From the moment when they first began to keep historical records, the Chinese showed a fascination with the complexities of diplomacy, with the give-and-take of interstate negotiation, the balancing of force and bluff, the variable powers of human words to affect the onrushing course of events. Successful examples of bargaining, whether the fruits of deceit or of moral persuasiveness, swiftly found their way into fiction, poetry, and popular drama, and thus entered the culture of the country as a whole. Such tales formed both a respite and a satisfying coda to the otherwise unremitting records of violent warfare, as China’s earliest states battled for survival, or as the emperors—after the unification of China under a single ruling house in 221 BCE—fought to fend off foreign invaders or suppress internal rivals to the throne.
One such early text describes the ending of the war between the states of Chu and Song. Chu was pressing a savage siege on the capital city of Song, but the Chu ruler and his ministers knew that the Chu forces were down to their last seven days of rations, so that unless they could clinch a speedy victory, they would have to abandon their campaign against Song. Each ruler, to try to gauge the situation of the other, sent an emissary to hold a parley on the besieged city’s walls. As the two men met, the man from Chu asked how things were going in Song. Refusing to conceal the truth, the man from Song replied, “They are terrible. Our families are exchanging children so that they can eat them, and then splitting the bones to use as fuel. A lesser man might rejoice to hear of such sufferings, but I can see you are a man of honor, who would surely feel compassion.”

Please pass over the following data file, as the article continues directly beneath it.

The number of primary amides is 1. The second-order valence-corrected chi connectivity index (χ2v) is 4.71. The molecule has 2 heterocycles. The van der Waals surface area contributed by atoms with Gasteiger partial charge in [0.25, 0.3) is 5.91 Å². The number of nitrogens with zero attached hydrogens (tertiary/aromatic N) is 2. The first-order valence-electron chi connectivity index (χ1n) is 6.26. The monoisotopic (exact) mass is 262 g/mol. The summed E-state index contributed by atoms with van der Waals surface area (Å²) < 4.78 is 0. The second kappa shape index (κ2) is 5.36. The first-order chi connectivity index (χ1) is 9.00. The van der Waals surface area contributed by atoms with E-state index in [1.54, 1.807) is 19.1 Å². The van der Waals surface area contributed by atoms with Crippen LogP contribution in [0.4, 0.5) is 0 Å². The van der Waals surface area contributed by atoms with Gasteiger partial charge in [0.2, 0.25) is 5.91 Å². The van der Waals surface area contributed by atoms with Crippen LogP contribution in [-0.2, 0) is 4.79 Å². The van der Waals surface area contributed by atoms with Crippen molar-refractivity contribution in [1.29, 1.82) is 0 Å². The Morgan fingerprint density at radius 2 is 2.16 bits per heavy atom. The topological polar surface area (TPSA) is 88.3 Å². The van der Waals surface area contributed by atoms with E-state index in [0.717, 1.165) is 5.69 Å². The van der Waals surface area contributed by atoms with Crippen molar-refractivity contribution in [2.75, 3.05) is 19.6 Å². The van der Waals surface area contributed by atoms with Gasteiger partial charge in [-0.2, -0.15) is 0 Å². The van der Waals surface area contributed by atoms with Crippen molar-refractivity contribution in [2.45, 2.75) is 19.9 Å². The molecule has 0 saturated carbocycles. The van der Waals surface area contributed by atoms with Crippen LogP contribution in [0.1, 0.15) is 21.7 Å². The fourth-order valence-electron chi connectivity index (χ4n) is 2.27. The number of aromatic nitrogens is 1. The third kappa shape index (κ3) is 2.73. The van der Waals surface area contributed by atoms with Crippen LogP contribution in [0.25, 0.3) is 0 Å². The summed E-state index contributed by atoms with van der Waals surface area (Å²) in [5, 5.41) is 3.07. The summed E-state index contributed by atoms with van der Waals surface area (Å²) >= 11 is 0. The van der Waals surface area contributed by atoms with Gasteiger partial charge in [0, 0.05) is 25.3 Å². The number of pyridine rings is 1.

“You are right,” replied the man of Chu, “be tenacious in defense of your city, for our Chu armies have only seven days of supplies remaining.” And he bowed and left.
When his emissary informed him of this verbal exchange, the exasperated Chu ruler at first decided to press the siege with renewed energy. But after further discussions of the moral implications of what had taken place, the Chu ruler changed his mind. He ordered the Chu armies to withdraw, and Song was saved.1
Not, perhaps, a conventional battle story, but one with true resonance in the Chinese tradition, drawing its inspiration from an enigmatic couplet in the far earlier Book of Poetry, dating from around 800 BCE: “When a person is truly so fine/How can one respond appropriately?” In other words, when can early truthfulness pay off in desperate moments, and when can it lead to disaster? Much depends on the way people size each other up, and their relative openness to the forces of moral argument. The tension will always be there, and the chances for misreading the situation are always present. Thus for Chinese pragmatists, or those of more cynical disposition, it was generally better to try to…
This article is available to online subscribers only.
Please choose from one of the options below to access this article:
Purchase a print premium subscription (20 issues per year) and also receive online access to all content on nybooks.com.
Purchase an Online Edition subscription and receive full access to all articles published by the Review since 1963.
Purchase a trial Online Edition subscription and receive unlimited access for one week to all the content on nybooks.com.